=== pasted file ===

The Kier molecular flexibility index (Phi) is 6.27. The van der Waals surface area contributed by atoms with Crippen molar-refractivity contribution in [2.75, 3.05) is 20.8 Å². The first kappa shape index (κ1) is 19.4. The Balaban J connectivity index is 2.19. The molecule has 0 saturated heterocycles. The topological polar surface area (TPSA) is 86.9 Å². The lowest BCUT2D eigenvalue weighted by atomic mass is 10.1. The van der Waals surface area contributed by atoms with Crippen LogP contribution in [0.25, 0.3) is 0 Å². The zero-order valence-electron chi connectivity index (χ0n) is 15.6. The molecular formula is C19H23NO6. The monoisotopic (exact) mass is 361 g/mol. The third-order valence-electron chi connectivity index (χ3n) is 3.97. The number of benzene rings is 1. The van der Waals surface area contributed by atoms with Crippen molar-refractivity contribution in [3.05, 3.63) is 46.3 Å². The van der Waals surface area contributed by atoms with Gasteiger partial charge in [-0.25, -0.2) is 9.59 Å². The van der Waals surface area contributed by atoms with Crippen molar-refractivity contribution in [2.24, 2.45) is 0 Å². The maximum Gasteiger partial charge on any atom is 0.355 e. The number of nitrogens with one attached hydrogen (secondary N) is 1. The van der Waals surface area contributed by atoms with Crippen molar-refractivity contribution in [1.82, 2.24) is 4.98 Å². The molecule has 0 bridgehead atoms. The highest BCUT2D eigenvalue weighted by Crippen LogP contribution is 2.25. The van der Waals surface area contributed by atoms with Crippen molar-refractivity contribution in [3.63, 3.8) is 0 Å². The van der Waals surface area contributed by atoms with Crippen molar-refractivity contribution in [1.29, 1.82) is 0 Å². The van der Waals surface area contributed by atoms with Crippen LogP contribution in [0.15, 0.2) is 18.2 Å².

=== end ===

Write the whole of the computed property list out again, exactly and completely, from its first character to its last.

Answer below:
The Kier molecular flexibility index (Phi) is 6.27. The van der Waals surface area contributed by atoms with Crippen molar-refractivity contribution in [2.75, 3.05) is 20.8 Å². The first kappa shape index (κ1) is 19.4. The Balaban J connectivity index is 2.19. The molecule has 0 saturated heterocycles. The topological polar surface area (TPSA) is 86.9 Å². The lowest BCUT2D eigenvalue weighted by atomic mass is 10.1. The van der Waals surface area contributed by atoms with Crippen LogP contribution in [0.25, 0.3) is 0 Å². The zero-order valence-electron chi connectivity index (χ0n) is 15.6. The molecular formula is C19H23NO6. The monoisotopic (exact) mass is 361 g/mol. The third-order valence-electron chi connectivity index (χ3n) is 3.97. The number of benzene rings is 1. The van der Waals surface area contributed by atoms with Crippen molar-refractivity contribution in [3.05, 3.63) is 46.3 Å². The van der Waals surface area contributed by atoms with Gasteiger partial charge in [-0.25, -0.2) is 9.59 Å². The van der Waals surface area contributed by atoms with Crippen molar-refractivity contribution in [2.24, 2.45) is 0 Å². The maximum Gasteiger partial charge on any atom is 0.355 e. The number of nitrogens with one attached hydrogen (secondary N) is 1. The van der Waals surface area contributed by atoms with Crippen molar-refractivity contribution in [1.82, 2.24) is 4.98 Å². The molecule has 0 bridgehead atoms. The highest BCUT2D eigenvalue weighted by Crippen LogP contribution is 2.25. The van der Waals surface area contributed by atoms with Crippen molar-refractivity contribution in [3.63, 3.8) is 0 Å². The van der Waals surface area contributed by atoms with Crippen molar-refractivity contribution in [1.29, 1.82) is 0 Å². The van der Waals surface area contributed by atoms with Crippen LogP contribution in [0.15, 0.2) is 18.2 Å².